In this episode, I will talk about the story of Sundari, an ascetic who was killed in an attempt to frame Sidhartha and bring dishonor to him and his followers. How the Buddha handled this ordeal sheds light on the Buddhist approach to words and accusations.
The games we play…some thoughts about Right View. Thich Nhat Hanh says: “Our happiness and the happiness of those around us depend on our degree of Right View. Touching reality deeply — knowing what is going on inside and outside of ourselves — is the way to liberate ourselves from the suffering that is caused by wrong perceptions. Right View is not an ideology, a system, or even a path. It is the insight we have into the reality of life, a living insight that fills us with understanding, peace, and love.”
The backwards law proposes that the more we chase after something, the more difficult it becomes to catch it and the more disappointed we feel. In other words, the harder we try, the less likely we are to succeed.
Mara is “the personification of the forces antagonistic to enlightenment.” Mara wants to be feared. We tend to run from the things that we fear, but what happens when we stop running and we look at Mara and say “I see you, Mara!”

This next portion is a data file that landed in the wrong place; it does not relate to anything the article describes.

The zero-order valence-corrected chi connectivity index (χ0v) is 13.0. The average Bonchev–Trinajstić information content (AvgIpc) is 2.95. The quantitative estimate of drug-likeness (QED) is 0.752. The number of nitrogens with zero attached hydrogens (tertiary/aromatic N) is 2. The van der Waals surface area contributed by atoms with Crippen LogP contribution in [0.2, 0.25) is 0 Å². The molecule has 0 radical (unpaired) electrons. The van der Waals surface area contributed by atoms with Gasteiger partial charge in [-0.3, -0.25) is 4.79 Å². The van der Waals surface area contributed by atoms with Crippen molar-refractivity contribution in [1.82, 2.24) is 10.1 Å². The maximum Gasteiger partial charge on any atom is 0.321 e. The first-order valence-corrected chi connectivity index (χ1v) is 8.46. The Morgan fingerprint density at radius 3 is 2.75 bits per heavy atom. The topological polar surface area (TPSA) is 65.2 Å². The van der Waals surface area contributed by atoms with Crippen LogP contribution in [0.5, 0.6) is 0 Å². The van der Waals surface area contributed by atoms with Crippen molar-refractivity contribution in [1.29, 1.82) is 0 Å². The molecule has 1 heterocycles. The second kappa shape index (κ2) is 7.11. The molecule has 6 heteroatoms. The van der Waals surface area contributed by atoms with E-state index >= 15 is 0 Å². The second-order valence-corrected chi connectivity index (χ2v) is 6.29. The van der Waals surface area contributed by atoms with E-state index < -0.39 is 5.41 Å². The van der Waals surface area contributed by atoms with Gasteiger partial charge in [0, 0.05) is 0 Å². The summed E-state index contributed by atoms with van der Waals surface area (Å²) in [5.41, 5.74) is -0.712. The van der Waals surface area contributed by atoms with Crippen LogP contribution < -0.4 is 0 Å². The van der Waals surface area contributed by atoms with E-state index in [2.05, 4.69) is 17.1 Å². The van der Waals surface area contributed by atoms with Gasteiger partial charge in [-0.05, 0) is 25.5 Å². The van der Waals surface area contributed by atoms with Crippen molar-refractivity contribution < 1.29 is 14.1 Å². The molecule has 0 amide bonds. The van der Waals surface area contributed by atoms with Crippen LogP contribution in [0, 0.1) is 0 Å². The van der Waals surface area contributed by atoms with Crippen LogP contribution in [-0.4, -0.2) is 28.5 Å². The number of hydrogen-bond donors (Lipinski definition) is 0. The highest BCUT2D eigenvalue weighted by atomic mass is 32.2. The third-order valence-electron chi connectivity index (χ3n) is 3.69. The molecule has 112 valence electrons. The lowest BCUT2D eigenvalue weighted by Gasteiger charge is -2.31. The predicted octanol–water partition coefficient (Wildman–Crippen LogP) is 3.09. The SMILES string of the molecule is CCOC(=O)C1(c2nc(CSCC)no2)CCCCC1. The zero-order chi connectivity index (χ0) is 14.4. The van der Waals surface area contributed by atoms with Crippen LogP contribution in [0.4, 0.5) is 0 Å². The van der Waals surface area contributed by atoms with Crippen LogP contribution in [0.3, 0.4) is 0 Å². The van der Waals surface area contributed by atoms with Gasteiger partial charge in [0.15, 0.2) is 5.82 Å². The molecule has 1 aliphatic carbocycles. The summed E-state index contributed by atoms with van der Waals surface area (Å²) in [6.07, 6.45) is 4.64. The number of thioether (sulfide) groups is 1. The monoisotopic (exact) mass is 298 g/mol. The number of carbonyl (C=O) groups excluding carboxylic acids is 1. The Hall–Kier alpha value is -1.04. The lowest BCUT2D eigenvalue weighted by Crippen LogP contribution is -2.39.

In this episode, I will share my thoughts about the interaction between the Buddha and Mara.
Dependent Origination is a Buddhist notion that is common among all schools of Buddhism. It’s the doctrine that states that all phenomena arise in dependence upon other phenomena. In other words, “this is because that is and this is not because that is not”. In this episode, I will share my thoughts about how this concept can be beneficial in our day-to-day lives.
Within any given discipline, we all have a circle of skills. In order to grow the circle of skills, we need to do things that are just outside the circle and once we master a new skill, that circle grows. The key to safely growing the circle is to go slowly and not attempt skills that are too far outside the current circle we have. I believe this is also the case with how we can approach Mindfulness practice.
In this episode, I will talk about “The First Meditation” a story about an experience that Siddhartha (the Buddha) had when he was 9 years old. I believe this experience shaped his understanding of the importance of experiential vs intellectual understanding and I believe there are some good lessons to be learned by us as we hear this story.